Choosing between WooCommerce and Shopify can be difficult if you’re new to the world of eCommerce.
You have to decide what’s more important for you and how much you want to spend. Like every software solution, there are great things and things that are well… not so great about both platforms.
In this guide, I’ll help you decide whether you should choose Shopify or WooCommerce for your next eCommerce project.
First, let’s get some background on these two leading platforms.
A Brief Introduction to Shopify and WooCommerce 🛒
🦄 The Unicorn: Shopify
Shopify is the industry unicorn whose market share is valued in billions of dollars. More than 820,000 store owners are using Shopify to power their eCommerce journey as of mid-2019.
It is a hosted solution — it runs on Shopify’s servers, not your host. This makes it painless to get a store up and running in minutes at the expense of some content lock-in. (I’ll say more about that later.)
Second in industry usage only to WooCommerce, Shopify is used by all kinds of businesses. From mom-and-pop shops to celebrities and famous brands, Shopify serves large and small enterprises.
🏋️♀️ The Reigning Champ: WooCommerce
WooCommerce is one of the most well-known eCommerce solutions worldwide, powering 26% of all online stores. That makes it the leader in the eCommerce market.
Created in 2011 by a WordPress company called WooThemes, WooCommerce was a fork of another WordPress plugin called Jigoshop that launched that year. WooCommerce was acquired in 2015 by Automattic, whose founder co-founded WordPress. Today, WooCommerce is the leading eCommerce plugin for the WordPress platform. Both are WordPress and WooCommerce are free, open-source software.
Like WordPress, the core WooCommerce plugin is free; you just need a domain and hosting to run it yourself.
With thousands of available free and commercial add-ons for every feature you could dream of and the lowest entry price (free), WooCommerce is an attractive choice.
Now that we know what the platforms are, what should you consider when deciding which one to use?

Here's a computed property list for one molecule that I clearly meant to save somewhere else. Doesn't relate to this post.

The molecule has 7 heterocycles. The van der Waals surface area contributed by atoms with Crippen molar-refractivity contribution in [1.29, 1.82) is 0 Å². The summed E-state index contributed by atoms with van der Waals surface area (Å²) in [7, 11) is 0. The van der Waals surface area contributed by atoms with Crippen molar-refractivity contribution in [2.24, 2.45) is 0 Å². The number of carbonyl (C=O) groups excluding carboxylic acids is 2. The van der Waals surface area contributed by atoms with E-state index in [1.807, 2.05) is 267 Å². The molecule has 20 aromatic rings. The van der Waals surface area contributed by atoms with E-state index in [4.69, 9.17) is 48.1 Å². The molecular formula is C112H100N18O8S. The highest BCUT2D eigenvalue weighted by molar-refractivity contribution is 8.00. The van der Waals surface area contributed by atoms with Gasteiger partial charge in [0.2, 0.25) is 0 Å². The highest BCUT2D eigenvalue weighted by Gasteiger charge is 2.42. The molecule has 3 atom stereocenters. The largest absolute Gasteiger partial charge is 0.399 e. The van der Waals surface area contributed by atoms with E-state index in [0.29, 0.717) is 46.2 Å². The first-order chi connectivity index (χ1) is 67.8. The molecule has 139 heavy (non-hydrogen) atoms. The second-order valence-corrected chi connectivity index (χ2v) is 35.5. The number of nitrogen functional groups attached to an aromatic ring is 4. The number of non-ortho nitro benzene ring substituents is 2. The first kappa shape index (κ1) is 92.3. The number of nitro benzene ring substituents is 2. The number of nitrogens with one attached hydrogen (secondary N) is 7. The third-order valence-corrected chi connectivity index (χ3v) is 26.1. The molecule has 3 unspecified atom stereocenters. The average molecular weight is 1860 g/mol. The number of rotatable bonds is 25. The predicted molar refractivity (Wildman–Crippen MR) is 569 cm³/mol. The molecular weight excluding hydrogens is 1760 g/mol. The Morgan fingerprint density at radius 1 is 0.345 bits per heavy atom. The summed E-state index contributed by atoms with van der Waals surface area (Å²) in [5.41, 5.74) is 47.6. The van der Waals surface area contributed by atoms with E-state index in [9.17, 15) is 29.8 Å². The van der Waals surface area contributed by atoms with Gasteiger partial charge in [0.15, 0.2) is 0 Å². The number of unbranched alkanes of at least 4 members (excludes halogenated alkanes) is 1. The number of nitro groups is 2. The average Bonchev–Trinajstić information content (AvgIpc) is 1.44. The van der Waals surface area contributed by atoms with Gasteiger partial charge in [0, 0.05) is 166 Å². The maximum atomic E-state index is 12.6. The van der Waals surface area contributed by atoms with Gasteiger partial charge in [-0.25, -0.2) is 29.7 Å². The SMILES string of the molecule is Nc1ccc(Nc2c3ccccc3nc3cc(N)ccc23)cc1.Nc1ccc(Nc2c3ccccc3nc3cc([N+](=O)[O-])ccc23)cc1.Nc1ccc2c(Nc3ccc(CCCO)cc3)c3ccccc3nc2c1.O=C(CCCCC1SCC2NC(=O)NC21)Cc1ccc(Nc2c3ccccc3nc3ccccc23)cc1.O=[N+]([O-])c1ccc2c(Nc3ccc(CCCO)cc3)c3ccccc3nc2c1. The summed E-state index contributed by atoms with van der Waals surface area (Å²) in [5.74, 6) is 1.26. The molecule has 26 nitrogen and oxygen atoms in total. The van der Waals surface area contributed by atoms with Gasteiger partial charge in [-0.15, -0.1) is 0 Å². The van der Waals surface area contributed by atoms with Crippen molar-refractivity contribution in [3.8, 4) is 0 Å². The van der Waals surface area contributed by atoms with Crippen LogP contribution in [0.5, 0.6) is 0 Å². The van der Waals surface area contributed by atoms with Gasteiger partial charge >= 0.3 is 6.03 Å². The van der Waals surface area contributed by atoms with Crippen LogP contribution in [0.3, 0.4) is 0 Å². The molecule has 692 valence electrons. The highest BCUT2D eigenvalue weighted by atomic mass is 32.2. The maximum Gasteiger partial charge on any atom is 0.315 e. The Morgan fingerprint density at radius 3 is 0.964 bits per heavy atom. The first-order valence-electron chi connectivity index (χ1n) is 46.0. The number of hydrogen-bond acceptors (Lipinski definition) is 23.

WooCommerce vs. Shopify: Pricing 💸
One of the first things you should consider is pricing and what you get for what you pay. WooCommerce is free as a software product. Shopify is a software service that costs from $29 to $299 per month.
As a hosted solution, Shopify hosts your store, and you handle everything through them as a service provider.
WooCommerce is a self-hosted solution. You are responsible for hosting and setting up WordPress, configuring WooCommerce, and taking technical control of everything your host doesn’t handle. If you need extended features for WooCommerce (like subscription sales) these are sold as add-ons known as “extensions.” Some of the major WooCommerce extensions cost more than $200 per year, but many are free or inexpensive. Extensions make WooCommerce incredibly customizable. (See our picks for the eight most essential WooCommerce extensions.)
So how can you decide which eCommerce platform to adopt?
- Know what you need from your store. Do you need coupons? A specific payment gateway? Shipping integrations? Subscriptions? Once you have everything worked out, you can compare Shopify’s features to those in the WooCommerce ecosystem and calculate the total cost for each.
- Know your needs and limitations. Do you want to self-host your website using a host such as Siteground, Kinsta, or Pagely so you have total control? If so, WooCommerce is for you. But if you want to give up some control to have someone else handle the more technical concerns, then maybe you should go with Shopify.
After considering the pricing differences, you may think you’ve reached your decision, but there’s a lot more you should consider than the sticker price.
1. Control 🎛️
You may have heard of content lock-in. This is what happens when you use a hosted platform and can’t easily switch to another provider/platform without a major headache.
Fortunately, unlike most hosted platforms, Shopify doesn’t lock you in. You can export your orders, inventory, and content in a click. You’ll get them all in an easy-to-use CSV file that can be opened in any spreadsheet or imported to a different platform. However, with Shopify, you don’t have direct database access as you do with WooCommerce.